The newly named Chairman of the Committee on Inter-oceanic Canals, now grown old and fat, responded to his indictment with a carefully worded press release. “I defy any man to charge me successfully with any conduct that is otherwise than honorable” he wrote, adding “I am sure I cannot be connected in any way with any land frauds”. No where did John claim innocence. He merely dared others to prove his guilt. So they did.
This first trial of the century for the 20th century was held in June of 1905 in the newly expanded Court House on Pioneer Square in downtown Portland. It had to compete for the public's attention with the Lewis and Clark Centennial Exposition out on Guild's Lake. While the fair, whose federal funding Senator Mitchell had pushed, attracted over 11,000 visitors a day, the courtroom could hold less than a hundred spectators. But it was the tribunal which attracted far more newspaper coverage. Testifying against Senator Mitchell was Stephen Puter, and John’s law partner, Judge Albert H. Tanner, and even John's personal secretary. The defense tried reminding the jury about the recent death of John's daughter, and the Senator's age – he had just turned 70. But on Monday July 3, 1905 the jury found him guilty, anyway. It was the climax to the Oregon Land Fraud Trials, and a fitting end to Mark Twain's Gilded Age. John was sentenced to six months in jail and a $1,000 fine.
He never served an hour in jail, of course. And he never paid the fine. Not because of his political connections, this time, but because of a visit to the dentist. Five months after the verdict, on Friday December 8, 1905, John had four teeth pulled, and the strain was too much for the old thief’s heart. He died, said the press, of complications after surgery. The old Republican was replaced by a Democrat.
John H. Mitchell – ne John Mitchell Hupple – was survived by a second daughter, Marie Elisabeth, who in 1892 had married the very wealthy Alfred Gaston, the 5th duke of Rochefouald and Duke of Anville. But the only place in Oregon which still carries his name is the tiny hamlet of Mitchell, with less than 200 residents. Three time in its history the town has been destroyed by floods, and three times by fires. But the residents keep rebuilding, making it a perfect monument to a man described  as lacking either ethics or ability, but making up for that with “persistence and (a) desire for success.”
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Wednesday, December 05, 2012

BY ANY OTHER NAME


I can think of no more misbegotten group of failures and frauds and grief stricken dullards than the men who collectively are responsible for one of the most vital and fundamental inventions of the modern world. But I have to wonder, if we called it something else, would it have become so ubiquitous in our world? 
It all started with a Parisian named Barthelmy Thimonnier, who invented the sewing machine in 1830. I know, you think it was invented by Elias Howe, but that is because Elias Howe was a “patent troll” and a liar.And because, in 1840, a mob of French "Luddiet" tailors broke into Thimonnier’s factory, smashed his machines, burned the factory down and almost lynched Barthelmy. He died flat broke and forgotten in 1857. But first he invented the sewing machine. The vacuum he left behind was filled by the American Walter Hunt, who was a mechanical genius and a business boob from upstate New York. Walter invented the safety pin, U.S, patient #6281, and a repeating rifle, and a bicycle and a road sweeper. And then, in 1834, he improved on Thimonnier’s sewing machine.What Walter Hunt actually invented was a sewing needle with the hole - aka, the eye - at the pointy end. As the needle pushed through the cloth the eye carried the thread with it. When the needle stopped it formed a loop in the thread behind it, and a second thread (from the bobbin) was pushed through the loop. The needle was then withdrawn, pulling the loop tight or “locking” it, around the bobbin thread. This “Lockstitch” was sheer genius, a brilliant insight, but Hunt never did anything with it because he didn’t want to be lynched by American tailors and he was safely making plenty of money from his safety pin. And that opened the door for Elias Howe.Elias Howe told at least two versions of how he "invented" the sewing machine. In the sympathetic version he spent hours watching his poor wife (since dead, and unavailable to testify) earn extra money doing piecemeal sewing work to support his family. In the Freudian version, Howe dreamed about Indians shooting arrows through a blanket.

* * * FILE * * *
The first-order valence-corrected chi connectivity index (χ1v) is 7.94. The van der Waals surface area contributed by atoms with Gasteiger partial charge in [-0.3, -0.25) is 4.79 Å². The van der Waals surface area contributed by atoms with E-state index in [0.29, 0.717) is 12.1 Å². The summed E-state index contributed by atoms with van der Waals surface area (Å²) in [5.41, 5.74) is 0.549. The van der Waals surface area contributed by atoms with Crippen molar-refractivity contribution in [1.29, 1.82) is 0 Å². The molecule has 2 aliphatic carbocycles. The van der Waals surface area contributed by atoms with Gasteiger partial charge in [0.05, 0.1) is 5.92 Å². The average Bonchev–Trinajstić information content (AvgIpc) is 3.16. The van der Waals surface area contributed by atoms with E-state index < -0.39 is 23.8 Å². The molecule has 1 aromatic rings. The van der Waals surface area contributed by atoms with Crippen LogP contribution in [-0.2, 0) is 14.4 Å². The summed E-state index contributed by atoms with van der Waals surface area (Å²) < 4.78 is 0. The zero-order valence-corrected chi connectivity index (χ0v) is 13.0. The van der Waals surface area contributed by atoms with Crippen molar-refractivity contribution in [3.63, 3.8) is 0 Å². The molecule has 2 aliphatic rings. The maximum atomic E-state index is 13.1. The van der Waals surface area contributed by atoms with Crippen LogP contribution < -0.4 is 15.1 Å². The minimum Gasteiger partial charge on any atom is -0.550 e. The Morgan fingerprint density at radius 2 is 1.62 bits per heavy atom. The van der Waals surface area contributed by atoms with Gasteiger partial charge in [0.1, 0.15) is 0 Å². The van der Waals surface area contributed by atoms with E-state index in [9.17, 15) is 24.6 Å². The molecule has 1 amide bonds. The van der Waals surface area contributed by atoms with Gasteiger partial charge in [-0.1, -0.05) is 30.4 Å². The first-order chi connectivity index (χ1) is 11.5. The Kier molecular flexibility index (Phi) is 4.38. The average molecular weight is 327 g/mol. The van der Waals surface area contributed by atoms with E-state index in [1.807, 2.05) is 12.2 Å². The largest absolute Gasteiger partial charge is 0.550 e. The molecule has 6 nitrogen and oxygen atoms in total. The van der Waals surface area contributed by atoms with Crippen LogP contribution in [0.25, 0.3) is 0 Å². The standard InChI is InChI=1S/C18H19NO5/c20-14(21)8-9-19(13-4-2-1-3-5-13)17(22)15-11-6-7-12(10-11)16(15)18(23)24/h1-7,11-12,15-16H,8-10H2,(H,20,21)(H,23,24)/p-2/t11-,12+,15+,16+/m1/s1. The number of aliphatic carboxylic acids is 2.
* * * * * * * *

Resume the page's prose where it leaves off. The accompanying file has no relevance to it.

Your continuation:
In fact Howe had been a mechanic repairing looms in a textile mill, before he started living off his wife's sewing abilities, and that is where he learned all about shuttles and bobbins, and probably saw a version of Hunts sewing machine needle. Like a loom, Howe’s sewing machine, patient #4750 granted in 1846, fed the cloth in vertically and the needle and bobbin worked horizontally. Howe’s sewing machine worked , sort of, but it was so clumsy that Howe couldn’t find anybody to buy it. He never made a dime selling the actual invention.Then in 1850 Howe saw a demonstration of a machine which did work, built by a mechanic and an actor and one of the most foul-tempered bigamists in antebellum America, Mr. Isaac Singer. Singer’s sewing machine put the needle vertical and fed the cloth in horizontally, which made the whole thing functional. But Howe noticed that Singer had 'borrowed' his lockstitch, which you may remember Hunt had actually invented Anyway,  when Howe demanded $25,000 in “royalties” (i.e. blackmail), one of Singer’s long suffering business partners observed that, “Howe is a perfect humbug. He knows quite well he never invented anything of value.” Singer was typically more direct, offering to “kick (Howe) down the steps of the machine shop.” What eventually made Howe a wealthy humbug was the patent for his lockstitch. As a magazine at the time noted, Howe had “litigated himself into fortune and fame.” But then this story is not about the sewing machine.This story is about another patent Elias Howe trolled for, this one granted him in 1851. And just like his sewing machine, Howe’s patent for an “Automatic, Continuous Clothing Closure” did not work. He just filed it away and waited to see if anybody else ever fixed it. But, since nobody else made his ugly and clumsy device work during his lifetime, Howe had nobody to sue and the device remained an obscure little footnote. And people continued to live with the original “Clothing Closure” device, the button.Originally Whitcomb Judson was not interested in replacing the button. This rather odd man liked to eat bananas and mushrooms because he thought the mushrooms gave him psychic powers. Judson’s “mushroom visions” told him was going to get rich designing pneumatic street cars, (he was granted 14 patents for them), a mode of transport described rather unhelpfully in his advertising as “…a screw, but without a thread; and this screw though always revolving in one direction, will send the (trolley) cars in either direction, and do this by a pure and simple rolling and not a sliding friction..” It sounded mysterious and magical, and was actually used briefly in England in 1864 to transport tourists 600 yards between Waterloo and Whitehall stations. But Judson’s railway went nowhere in America. So, in 1893, as a back up invention, he marketed his patent #’s 504038 and 504037 as a “claps lock” for ladies high button shoes, and “…wherever it is desired to detachable-ly connect a pair of adjacent flexible parts.”Mr. Judson explained that “...each link of each chain (4 links per inch) is provided both with a male and a female coupling part…”. But sadly this coupling had a tendency to pop open, leaving the lady in question barefoot on the public way. So, in 1896, Judson added “….a cam-action slider…” to his invention, now calling it his “C-curity Fastener”. The company he formed to exploit the C-curity (The Universal Fastener Company) did well, and the gilled fungi lover was making money, but he never got as rich as he had expected. It was a shame the mushrooms never warned Judson about the dangers of eating too many mushrooms because Judson died of liver disease in 1909.And that brings us to the dull Mr. Otto Frederick Gideon Sundback, a Swiss emigrant to Canada, working as an electrical engineer for Universal Fastener and married to the plant manager’s daughter, Elvira. In 1911 Elvira died, and to distract himself from his grief Gideon started fiddling with Judson's “C-curity Fastener”. He added more teeth (the male coupler), ten to an inch, and widened the slider, and then he realized he could do away with the couplers entirely. All he needed was the teeth and the slider. Gideon called his invention the “'Separable Fastener”, Patent # 1219881, granted in 1917. Gideon even designed a machine to mass produce his fastener.In 1923, when Mr. B.F. Goodrich saw the new fasteners used on a pair of rubber galoshes his company was trying to sell the U.S. Army, he was delighted, telling an employee to “Zip ‘er up.” And thus was born the onomatopoeia of the new invention, the name that sounds like the sound the Separable Fastener makes when it is used; the zipper. And the world has been a better place ever since.